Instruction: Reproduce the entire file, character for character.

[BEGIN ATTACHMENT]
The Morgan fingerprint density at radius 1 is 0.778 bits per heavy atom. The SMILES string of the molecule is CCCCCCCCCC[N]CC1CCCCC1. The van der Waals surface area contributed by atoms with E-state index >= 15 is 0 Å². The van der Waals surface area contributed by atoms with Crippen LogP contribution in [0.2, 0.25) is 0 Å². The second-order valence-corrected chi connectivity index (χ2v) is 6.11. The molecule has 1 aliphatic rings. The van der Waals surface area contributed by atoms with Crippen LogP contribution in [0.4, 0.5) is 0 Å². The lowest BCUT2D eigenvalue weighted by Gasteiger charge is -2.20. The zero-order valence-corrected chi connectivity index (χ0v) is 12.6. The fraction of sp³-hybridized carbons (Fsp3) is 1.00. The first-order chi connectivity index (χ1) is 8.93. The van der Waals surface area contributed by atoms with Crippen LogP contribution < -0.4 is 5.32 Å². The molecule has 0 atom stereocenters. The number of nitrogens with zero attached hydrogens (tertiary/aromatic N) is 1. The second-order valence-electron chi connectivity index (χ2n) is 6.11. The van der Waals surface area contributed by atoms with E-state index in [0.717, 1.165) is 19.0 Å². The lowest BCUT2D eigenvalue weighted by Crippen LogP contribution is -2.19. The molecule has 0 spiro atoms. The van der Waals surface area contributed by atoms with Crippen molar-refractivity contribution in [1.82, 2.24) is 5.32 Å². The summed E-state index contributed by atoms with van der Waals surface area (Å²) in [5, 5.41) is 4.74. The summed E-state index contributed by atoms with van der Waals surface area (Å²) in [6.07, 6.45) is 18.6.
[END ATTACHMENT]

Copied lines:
The Morgan fingerprint density at radius 1 is 0.778 bits per heavy atom. The SMILES string of the molecule is CCCCCCCCCC[N]CC1CCCCC1. The van der Waals surface area contributed by atoms with E-state index >= 15 is 0 Å². The van der Waals surface area contributed by atoms with Crippen LogP contribution in [0.2, 0.25) is 0 Å². The second-order valence-corrected chi connectivity index (χ2v) is 6.11. The molecule has 1 aliphatic rings. The van der Waals surface area contributed by atoms with Crippen LogP contribution in [0.4, 0.5) is 0 Å². The lowest BCUT2D eigenvalue weighted by Gasteiger charge is -2.20. The zero-order valence-corrected chi connectivity index (χ0v) is 12.6. The fraction of sp³-hybridized carbons (Fsp3) is 1.00. The first-order chi connectivity index (χ1) is 8.93. The van der Waals surface area contributed by atoms with Crippen LogP contribution < -0.4 is 5.32 Å². The molecule has 0 atom stereocenters. The number of nitrogens with zero attached hydrogens (tertiary/aromatic N) is 1. The second-order valence-electron chi connectivity index (χ2n) is 6.11. The van der Waals surface area contributed by atoms with E-state index in [0.717, 1.165) is 19.0 Å². The lowest BCUT2D eigenvalue weighted by Crippen LogP contribution is -2.19. The molecule has 0 spiro atoms. The van der Waals surface area contributed by atoms with Crippen molar-refractivity contribution in [1.82, 2.24) is 5.32 Å². The summed E-state index contributed by atoms with van der Waals surface area (Å²) in [5, 5.41) is 4.74. The summed E-state index contributed by atoms with van der Waals surface area (Å²) in [6.07, 6.45) is 18.6.